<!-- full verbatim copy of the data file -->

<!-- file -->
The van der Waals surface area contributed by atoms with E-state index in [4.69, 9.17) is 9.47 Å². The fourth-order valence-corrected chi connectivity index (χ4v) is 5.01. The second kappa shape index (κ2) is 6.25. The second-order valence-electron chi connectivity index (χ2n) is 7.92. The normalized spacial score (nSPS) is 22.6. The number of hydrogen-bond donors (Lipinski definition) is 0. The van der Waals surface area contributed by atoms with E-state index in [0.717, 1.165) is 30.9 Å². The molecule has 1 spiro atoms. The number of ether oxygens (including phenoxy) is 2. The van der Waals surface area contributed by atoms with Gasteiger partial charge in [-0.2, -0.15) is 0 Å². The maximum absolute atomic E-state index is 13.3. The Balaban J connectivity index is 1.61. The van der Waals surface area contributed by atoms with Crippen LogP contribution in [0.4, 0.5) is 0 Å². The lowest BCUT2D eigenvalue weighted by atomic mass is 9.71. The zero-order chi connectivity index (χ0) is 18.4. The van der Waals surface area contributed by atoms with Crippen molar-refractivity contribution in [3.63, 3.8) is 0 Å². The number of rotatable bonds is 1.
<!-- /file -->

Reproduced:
The van der Waals surface area contributed by atoms with E-state index in [4.69, 9.17) is 9.47 Å². The fourth-order valence-corrected chi connectivity index (χ4v) is 5.01. The second kappa shape index (κ2) is 6.25. The second-order valence-electron chi connectivity index (χ2n) is 7.92. The normalized spacial score (nSPS) is 22.6. The number of hydrogen-bond donors (Lipinski definition) is 0. The van der Waals surface area contributed by atoms with E-state index in [0.717, 1.165) is 30.9 Å². The molecule has 1 spiro atoms. The number of ether oxygens (including phenoxy) is 2. The van der Waals surface area contributed by atoms with Gasteiger partial charge in [-0.2, -0.15) is 0 Å². The maximum absolute atomic E-state index is 13.3. The Balaban J connectivity index is 1.61. The van der Waals surface area contributed by atoms with Crippen LogP contribution in [0.4, 0.5) is 0 Å². The lowest BCUT2D eigenvalue weighted by atomic mass is 9.71. The zero-order chi connectivity index (χ0) is 18.4. The van der Waals surface area contributed by atoms with Crippen molar-refractivity contribution in [3.63, 3.8) is 0 Å². The number of rotatable bonds is 1.